Jordanian-Palestine? Hah! You wish! Under an Israeli occupation or under a Jordanian one it is still the same: An Occupation. And no Palestinian will ever accept that.

The Israeli government is getting really nervous now... If their violence continues you could be seeing the voting in of some Palestinians into the Jerusalem municipal council. Most Palestinians have frowned against this, since it means taking part in the 'Israeli' system, but they too are starting to see their plight of independence go out the window and the plight for EQUALITY being more in the forefront than ever before. Beware: This could be the first step in the quest for equal citizenship, aka. a one state solution...

most ultra zionists are trembling at the current situation. Why do you think they are suddenly being more brazen and up front about the long coveted 'Jordanian Solution' nowadays?

Palestinians have always been creative in their resistance against the occupation (first it was protests, then it was building homes, then it was water reuse-grey water, then it was camera's, and now it's voting...)

Anonymous said...

I'd like to help you Jerry but the fact is there is no solution so in the absence of one I'd prefer to stand with my own National Community. You described me as subscribing to "Mafia Morality" in the past for taking this stand. So be it.

When the Palestinians produce a Michael Collins they will get a state. Until that time, we cannot accommodate them.

Jerry Haber said...

David --

If the Palestinians produce a Michael Collins -- a leader who organizes assassination squads, kills advisors to the government, acts against the policy of his own duly elected government, organizes an army, and gets himself killed in a civil war -- then they may be accomodated by Israel, as you said.

After all, the Jews, like the British, only understand the language of force....

Anonymous said...

Jerry you forget that Collins accepted the Free State instead of holding out for an "Irish Republic" the British weren't prepared to give in 1921. The Palestinians have never produced that kind of pragmatism. If that was the case they would have accepted Ehud Barak's proposal eight years ago!

Joachim Martillo said...

When I have time, I will propose a hypothesis involving the theory of Gramscian hegemonic blocking of discourse and the nature of the imperial system in which Israeli Jews find themselves.

For now I will point out that the question is not specific to Israel proper but relates to Jewish relations with Muslims everywhere.

See Subjugating American Muslims to Israel .

This blog entry addresses not only the synchronic aspect of the problem, but the historical pattern as well:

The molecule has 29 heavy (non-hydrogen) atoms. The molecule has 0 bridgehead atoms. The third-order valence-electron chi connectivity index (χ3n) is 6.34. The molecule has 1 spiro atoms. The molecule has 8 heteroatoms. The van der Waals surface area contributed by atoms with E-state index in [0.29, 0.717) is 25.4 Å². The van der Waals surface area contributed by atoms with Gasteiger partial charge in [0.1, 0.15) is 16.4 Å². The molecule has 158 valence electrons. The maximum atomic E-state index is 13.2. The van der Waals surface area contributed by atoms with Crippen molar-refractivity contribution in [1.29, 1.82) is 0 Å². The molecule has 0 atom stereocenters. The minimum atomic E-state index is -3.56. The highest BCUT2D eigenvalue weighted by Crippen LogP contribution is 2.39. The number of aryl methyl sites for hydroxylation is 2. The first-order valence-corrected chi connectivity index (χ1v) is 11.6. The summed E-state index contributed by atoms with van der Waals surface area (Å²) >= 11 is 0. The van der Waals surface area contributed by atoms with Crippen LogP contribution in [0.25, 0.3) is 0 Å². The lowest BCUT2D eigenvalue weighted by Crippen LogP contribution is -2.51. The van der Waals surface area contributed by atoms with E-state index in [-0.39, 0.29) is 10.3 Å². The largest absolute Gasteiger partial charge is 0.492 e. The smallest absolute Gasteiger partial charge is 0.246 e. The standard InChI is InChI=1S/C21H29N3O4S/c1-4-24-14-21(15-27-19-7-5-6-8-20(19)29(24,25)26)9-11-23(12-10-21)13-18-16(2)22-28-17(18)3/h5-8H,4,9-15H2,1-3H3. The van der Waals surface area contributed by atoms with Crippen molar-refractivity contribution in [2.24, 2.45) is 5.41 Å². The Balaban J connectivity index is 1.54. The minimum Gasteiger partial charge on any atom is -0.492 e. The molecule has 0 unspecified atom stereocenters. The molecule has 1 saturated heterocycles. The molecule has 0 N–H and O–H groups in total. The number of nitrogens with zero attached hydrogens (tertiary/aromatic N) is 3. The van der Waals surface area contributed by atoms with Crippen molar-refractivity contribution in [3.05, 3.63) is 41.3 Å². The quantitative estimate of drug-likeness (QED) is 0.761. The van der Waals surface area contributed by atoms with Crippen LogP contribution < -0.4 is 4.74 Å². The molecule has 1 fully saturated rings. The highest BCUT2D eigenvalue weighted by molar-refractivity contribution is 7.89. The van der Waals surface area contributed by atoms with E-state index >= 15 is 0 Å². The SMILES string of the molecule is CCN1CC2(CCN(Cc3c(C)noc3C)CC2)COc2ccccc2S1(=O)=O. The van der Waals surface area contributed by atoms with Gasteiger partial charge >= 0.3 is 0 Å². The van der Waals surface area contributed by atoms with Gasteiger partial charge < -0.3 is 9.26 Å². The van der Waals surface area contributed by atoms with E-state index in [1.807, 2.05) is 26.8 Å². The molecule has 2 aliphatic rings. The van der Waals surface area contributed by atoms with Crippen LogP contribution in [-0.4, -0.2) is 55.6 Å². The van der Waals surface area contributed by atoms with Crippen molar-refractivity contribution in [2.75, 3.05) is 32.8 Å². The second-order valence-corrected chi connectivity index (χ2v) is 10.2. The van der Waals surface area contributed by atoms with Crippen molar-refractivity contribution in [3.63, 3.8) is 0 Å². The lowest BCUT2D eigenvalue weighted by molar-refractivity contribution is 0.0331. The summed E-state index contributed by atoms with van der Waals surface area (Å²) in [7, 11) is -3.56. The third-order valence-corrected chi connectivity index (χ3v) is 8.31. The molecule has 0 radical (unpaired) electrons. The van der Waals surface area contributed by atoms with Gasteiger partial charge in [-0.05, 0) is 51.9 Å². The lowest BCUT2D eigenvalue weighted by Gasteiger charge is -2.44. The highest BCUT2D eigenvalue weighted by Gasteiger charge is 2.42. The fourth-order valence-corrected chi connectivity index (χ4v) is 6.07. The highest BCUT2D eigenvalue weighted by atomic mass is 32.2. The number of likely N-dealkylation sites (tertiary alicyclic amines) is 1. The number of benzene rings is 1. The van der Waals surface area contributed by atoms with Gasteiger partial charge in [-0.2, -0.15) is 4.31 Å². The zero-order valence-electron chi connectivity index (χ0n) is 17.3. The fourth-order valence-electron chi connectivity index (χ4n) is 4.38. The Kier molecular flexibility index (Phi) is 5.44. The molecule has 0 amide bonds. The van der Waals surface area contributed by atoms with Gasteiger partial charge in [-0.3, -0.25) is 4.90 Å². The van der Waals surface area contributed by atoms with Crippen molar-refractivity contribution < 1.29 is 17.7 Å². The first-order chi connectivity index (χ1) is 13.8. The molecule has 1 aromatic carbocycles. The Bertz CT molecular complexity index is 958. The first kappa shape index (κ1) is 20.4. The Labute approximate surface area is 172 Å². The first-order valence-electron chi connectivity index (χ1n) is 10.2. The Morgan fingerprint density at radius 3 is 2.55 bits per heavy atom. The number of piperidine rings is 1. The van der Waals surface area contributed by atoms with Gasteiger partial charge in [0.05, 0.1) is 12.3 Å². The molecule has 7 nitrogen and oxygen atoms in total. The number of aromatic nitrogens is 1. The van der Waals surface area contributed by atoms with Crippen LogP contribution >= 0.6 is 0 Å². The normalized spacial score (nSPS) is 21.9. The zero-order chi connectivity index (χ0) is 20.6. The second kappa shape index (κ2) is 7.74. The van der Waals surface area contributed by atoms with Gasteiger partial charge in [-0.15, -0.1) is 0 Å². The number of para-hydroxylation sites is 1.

In Facts versus Delusions in Jewish History, I wrote semi-facetiously:

From the sixteenth century onward important historical events almost invariably take place first in Poland at least from the standpoint of Judaism but often in general.

For example, Commonwealth Poland became the first modern failed state in the seventeenth century.

In Yiddish Civilization, the Rise and Fall of a Forgotten Nation (pp. 235-6), Paul Kriwaczek discusses the role of Jews in sixteenth and seventeenth century Ukraine, which was then part of Commonwealth Poland.

This Yiddish takeover of the wild and lawless Ukraine's economy could be expected to have involved much exploitation and corrupt abuse of monopoly. Jews tried hard to keep such businesses as the collection of customs dues and taxes to themselves. Surviving customs records from the 1580s are written in a mixture of Yiddish and Hebrew. The historian Shimon Dubnow quotes a resolution passed by the Jewish Lithuanian Council, the Vaad Medina Litoh, ruling body of the Jewish estate: "We have openly seen the great danger deriving from the operation of customs in Gentile hands; for the customs to be in Jewish hands is a pivot on which everything turns, since thereby Jews may exert control."


The alliance between ruthless Polish nobles and insecure Yiddish frontiersmen proved dangerous and destructive. The Jews now held a position that nothing in their background or religious law had properly prepared them for. They had been placed in authority over another people, of another social order, another culture and another religion, a people whom the magnates, the Jews' masters, regarded as racially inferior and fair game for callous exploitation. Tragically, shaking off the restraining influence of wiser counsels of the West, the repeated warnings of the rabbis of metropolitan Cracow, Posen and Lublin, the Yiddish businessmen who flocked to the colony came to regard the peasantry in a similar light.

Today Neocons and Friedmanites have globally taken the place of the Yiddish proto-capitalists of pre-modern Ukraine. The Chmielnicki Rebellion, which represented the beginning of the collapse of Commonwealth Poland, could easily pale in comparison with the sort of world-wide political and economic disaster that the new Jewish elite is courting today.